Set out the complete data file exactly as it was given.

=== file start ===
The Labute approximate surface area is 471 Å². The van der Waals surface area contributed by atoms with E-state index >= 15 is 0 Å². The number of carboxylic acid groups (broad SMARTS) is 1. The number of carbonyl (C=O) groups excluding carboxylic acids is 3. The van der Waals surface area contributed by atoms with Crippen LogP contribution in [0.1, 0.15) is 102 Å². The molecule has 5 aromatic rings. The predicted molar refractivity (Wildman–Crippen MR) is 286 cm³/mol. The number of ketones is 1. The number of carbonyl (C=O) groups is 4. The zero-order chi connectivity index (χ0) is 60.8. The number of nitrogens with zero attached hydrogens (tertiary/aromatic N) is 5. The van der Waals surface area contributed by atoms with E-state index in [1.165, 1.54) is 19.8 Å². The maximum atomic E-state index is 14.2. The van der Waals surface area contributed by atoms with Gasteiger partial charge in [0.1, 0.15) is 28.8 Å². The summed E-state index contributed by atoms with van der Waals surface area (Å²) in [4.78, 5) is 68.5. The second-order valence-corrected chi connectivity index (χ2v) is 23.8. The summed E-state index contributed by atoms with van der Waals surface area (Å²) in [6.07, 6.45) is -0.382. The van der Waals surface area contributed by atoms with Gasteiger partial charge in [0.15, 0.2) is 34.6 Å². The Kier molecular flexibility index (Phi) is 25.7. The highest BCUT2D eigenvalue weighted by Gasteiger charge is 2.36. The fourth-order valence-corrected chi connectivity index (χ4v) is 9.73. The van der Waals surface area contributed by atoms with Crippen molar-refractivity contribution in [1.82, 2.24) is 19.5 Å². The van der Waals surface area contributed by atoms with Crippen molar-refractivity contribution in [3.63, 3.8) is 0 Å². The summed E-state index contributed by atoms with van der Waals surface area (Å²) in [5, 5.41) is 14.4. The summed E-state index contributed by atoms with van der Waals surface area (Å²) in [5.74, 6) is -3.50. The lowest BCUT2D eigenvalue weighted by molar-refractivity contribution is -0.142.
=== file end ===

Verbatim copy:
The Labute approximate surface area is 471 Å². The van der Waals surface area contributed by atoms with E-state index >= 15 is 0 Å². The number of carboxylic acid groups (broad SMARTS) is 1. The number of carbonyl (C=O) groups excluding carboxylic acids is 3. The van der Waals surface area contributed by atoms with Crippen LogP contribution in [0.1, 0.15) is 102 Å². The molecule has 5 aromatic rings. The predicted molar refractivity (Wildman–Crippen MR) is 286 cm³/mol. The number of ketones is 1. The number of carbonyl (C=O) groups is 4. The zero-order chi connectivity index (χ0) is 60.8. The number of nitrogens with zero attached hydrogens (tertiary/aromatic N) is 5. The van der Waals surface area contributed by atoms with E-state index in [1.165, 1.54) is 19.8 Å². The maximum atomic E-state index is 14.2. The van der Waals surface area contributed by atoms with Gasteiger partial charge in [0.1, 0.15) is 28.8 Å². The summed E-state index contributed by atoms with van der Waals surface area (Å²) in [4.78, 5) is 68.5. The second-order valence-corrected chi connectivity index (χ2v) is 23.8. The summed E-state index contributed by atoms with van der Waals surface area (Å²) in [6.07, 6.45) is -0.382. The van der Waals surface area contributed by atoms with Gasteiger partial charge in [0.15, 0.2) is 34.6 Å². The Kier molecular flexibility index (Phi) is 25.7. The highest BCUT2D eigenvalue weighted by Gasteiger charge is 2.36. The fourth-order valence-corrected chi connectivity index (χ4v) is 9.73. The van der Waals surface area contributed by atoms with Crippen molar-refractivity contribution in [1.82, 2.24) is 19.5 Å². The van der Waals surface area contributed by atoms with Crippen molar-refractivity contribution in [3.63, 3.8) is 0 Å². The summed E-state index contributed by atoms with van der Waals surface area (Å²) in [5, 5.41) is 14.4. The summed E-state index contributed by atoms with van der Waals surface area (Å²) in [5.74, 6) is -3.50. The lowest BCUT2D eigenvalue weighted by molar-refractivity contribution is -0.142.